And that’s where it seems the film will end. With the title character still hoping desperately that his mother will finally love him.
And that’s where the film drove people crazy. Because the film doesn’t end there, and instead that most Spielbergian of creatures show up—that’s right, aliens. Spielberg said in interviews that they weren’t actually aliens, just massively advanced androids…but (I believe) that’s never actually stated in the film and they sure look (and act) like Spielbergian aliens. And just like the aliens from Close Encounters of the Third Kind and E.T., these are kind and benevolent creatures. And they rescue the little boy and explain that civilization on Earth perished long, long ago, eons ago, and that they’re anthropologists, here to study what they can. They’re able to recreate the dead as long as there’s some DNA left, but of course his beloved mother turned to dust centuries ago so they can’t help him.
Ah, but the little boy android has a lock of hair he’d cut from his mother before she threw him away. And using that the aliens are able to recreate his mother for one day, and one day only—that’s the extent of their abilities. And when she goes to sleep, she’ll die again, this time forever.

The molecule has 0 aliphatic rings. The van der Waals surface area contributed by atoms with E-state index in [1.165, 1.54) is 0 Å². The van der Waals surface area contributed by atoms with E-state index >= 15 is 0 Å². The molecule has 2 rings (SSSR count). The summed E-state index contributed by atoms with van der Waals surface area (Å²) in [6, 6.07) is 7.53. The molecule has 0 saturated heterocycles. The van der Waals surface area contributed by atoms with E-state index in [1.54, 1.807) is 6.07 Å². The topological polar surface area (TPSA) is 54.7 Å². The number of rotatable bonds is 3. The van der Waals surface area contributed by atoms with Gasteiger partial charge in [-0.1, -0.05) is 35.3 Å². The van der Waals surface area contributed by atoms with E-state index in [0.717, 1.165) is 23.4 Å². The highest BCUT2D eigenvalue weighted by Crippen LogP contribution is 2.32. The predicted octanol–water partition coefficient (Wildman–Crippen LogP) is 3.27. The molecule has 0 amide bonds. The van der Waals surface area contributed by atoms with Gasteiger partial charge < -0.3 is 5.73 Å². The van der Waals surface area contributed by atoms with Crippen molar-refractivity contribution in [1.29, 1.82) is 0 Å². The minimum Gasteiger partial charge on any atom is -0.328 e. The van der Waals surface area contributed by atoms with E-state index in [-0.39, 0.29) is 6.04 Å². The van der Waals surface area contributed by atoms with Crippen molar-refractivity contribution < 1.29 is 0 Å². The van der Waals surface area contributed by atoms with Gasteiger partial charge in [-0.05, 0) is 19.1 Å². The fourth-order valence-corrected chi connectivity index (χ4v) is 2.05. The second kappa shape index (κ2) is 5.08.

They make sure that this boy understands this and wants to proceed and indeed he does. So they bring his mother back to life and the two of them have the kind of day every little child dreams of, just the two of them, together, playing, reading, having fun—loving. And she goes to sleep and dies, and he lays his head on her body and himself appears to die.
And there’s your happy ending. Except that it’s not. Not really. Or rather, yes, superficially it is: the hero finally got what he wanted—his mother’s love, and therefore managed to die happy. (If indeed he really died. Which, again, how happy can an ending be if the protagonist is a little boy who either dies with his mother or at least lovingly lays his head on his dead mother's body?)